The most walkable neighborhood in each NYC borough
Here’s how Walk Score ranks neighborhoods across New York City
It’s no surprise that New York City tops Walk Score’s list of the most transit-friendly cities in the United States, thanks to our extensive (albeit battered) subway system, bus network, and the abundance of pedestrian-friendly neighborhoods. The city’s biking infrastructure has also improved in recent years, with significantly more bike lanes being installed around the city, along with Citi Bike’s continued expansion into the outer boroughs.
These are all metrics that Walk Score takes into account when coming up with its rankings for each of New York’s neighborhoods. But not everything is perfect; transportation access in the outer edges of the outer boroughs can be spotty, and pedestrian and cyclist deaths rose in 2019, .
Here, we’ve looked at the top neighborhoods in every borough—do you agree with Walk Score’s rankings?
According to Walk Score, the not-quite-a-neighborhood of “Bowery”—the area around that thoroughfare stretching from St. Mark’s Place to Grand Street—had one of the highest overall scores in the city, and ranked fourth among neighborhoods citywide. It currently holds a walk score of 100, a transit score of 100, and a bike score of 96.
It’s easy to see why the area scored high; the streetscape is dense with shops, restaurants, and other businesses, and there are pockets of green space, like Sara D. Roosevelt Park. Its estimated 16,702 residents have access to myriad subway lines at Grand Street, Second Avenue, and—just a few blocks outside Walk Score’s border—Delancey St–Essex St. The M103 also runs along Bowery itself.
While Bowery (the road) doesn’t have its own dedicated bike lane, there are lanes on nearby Lafayette and Chrystie streets, as well as protected bike paths on Grand and Delancey streets. Citi Bike also has a strong presence in the area, with more bikes on the way.
Brooklyn: Boerum Hill
In Brooklyn, Boerum Hill reigns supreme with a walk score of 98, a transit score of 100, and a bike score of 95. According to Walk Score’s research, it’s the 24th most walkable neighborhood in all of NYC; the neighborhood’s estimated 22,518 residents can walk on average to 28 restaurants, coffee shops, and bars within five minutes.
In terms of the subway, Boerum Hill residents have access to the F and G trains at Bergen St, the A and C trains at Hoyt-Schermerhorn Street, and of course the subway mecca that is Atlantic Avenue-Barclays Center. There are also plenty of buses along Atlantic Avenue that provide connections to myriad neighborhoods in Brooklyn. For biking enthusiasts, there are plenty of Citi Bike stations, along with bike lanes on nearly every north-south street in the neighborhood.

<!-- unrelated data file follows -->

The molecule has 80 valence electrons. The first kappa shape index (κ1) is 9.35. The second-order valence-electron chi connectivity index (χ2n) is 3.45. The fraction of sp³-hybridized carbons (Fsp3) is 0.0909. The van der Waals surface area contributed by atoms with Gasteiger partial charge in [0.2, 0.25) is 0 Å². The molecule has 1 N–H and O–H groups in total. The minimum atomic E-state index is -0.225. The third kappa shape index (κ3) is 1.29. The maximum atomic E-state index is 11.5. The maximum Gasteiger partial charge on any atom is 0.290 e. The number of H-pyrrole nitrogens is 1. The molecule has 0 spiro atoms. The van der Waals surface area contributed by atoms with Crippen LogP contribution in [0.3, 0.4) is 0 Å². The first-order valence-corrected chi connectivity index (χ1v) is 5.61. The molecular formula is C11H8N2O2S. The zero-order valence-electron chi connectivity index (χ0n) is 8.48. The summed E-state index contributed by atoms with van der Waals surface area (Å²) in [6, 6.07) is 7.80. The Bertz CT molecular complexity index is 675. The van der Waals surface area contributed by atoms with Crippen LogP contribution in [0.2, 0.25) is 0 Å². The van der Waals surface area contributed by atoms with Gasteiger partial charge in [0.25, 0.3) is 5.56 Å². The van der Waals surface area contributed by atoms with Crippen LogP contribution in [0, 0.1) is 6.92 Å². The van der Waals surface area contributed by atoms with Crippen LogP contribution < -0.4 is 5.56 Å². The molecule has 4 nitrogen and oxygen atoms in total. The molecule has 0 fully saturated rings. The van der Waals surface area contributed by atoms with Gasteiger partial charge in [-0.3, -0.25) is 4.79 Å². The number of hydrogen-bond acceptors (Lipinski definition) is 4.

Bronx: Fordham Heights
Fordham Heights topped all neighborhoods across the Bronx with a walk score of 97, a transit score of 99, and a bike score of 62. The neighborhood is dominated by two major thoroughfares: Grand Concourse running north-south, and Fordham Road running perpendicular to that. As such, the neighborhood’s nearly 50,000 residents can on average visit 21 restaurants and bars in five minutes, according to WalkScore.
In terms of access to public transit, Fordham Heights residents can use the 4, B, and D trains, as well as the Metro North.
One of NYC’s most diverse neighborhoods is also Queens’s most walkable neighborhood, according to WalkScore. Elmhurst scored a high walk score of 95, and even higher transit score of 97. Most daily errands don’t require a car, and the neighborhood is serviced by the M & R trains at Elmhurst Avenue, Grand Avenue-Newton, and Woodhaven Boulevard. There are also connections to the 7, E, and F trains at Jackson Heights-Roosevelt Avenue, at the outskirts of the neighborhood.
Where the neighborhood is lacking is bike infrastructure, scoring a lowly 74 in terms of bike score. Overall, Elmhurst is the 62nd most walkable neighborhood in the city.
Staten Island: St. George
Staten Island’s northernmost neighborhood is also its most transit-friendly neighborhood, according to Walk Score, though it lags behind the other four boroughs on all the metrics that the firm measures. St. George scored a walk score of 84, a transit score of 74, and a bike score of just 47.
St. George has the benefit of being home to the Staten Island Ferry terminal, giving its residents a relatively easy lifeline to the rest of New York City. That location also means the neighborhood has plenty of bus connections, as well as a Staten Island Railroad stop.
This year, the city plans to roll out a dockless bike share program on Staten Island, so the low bike score should change in the near future.
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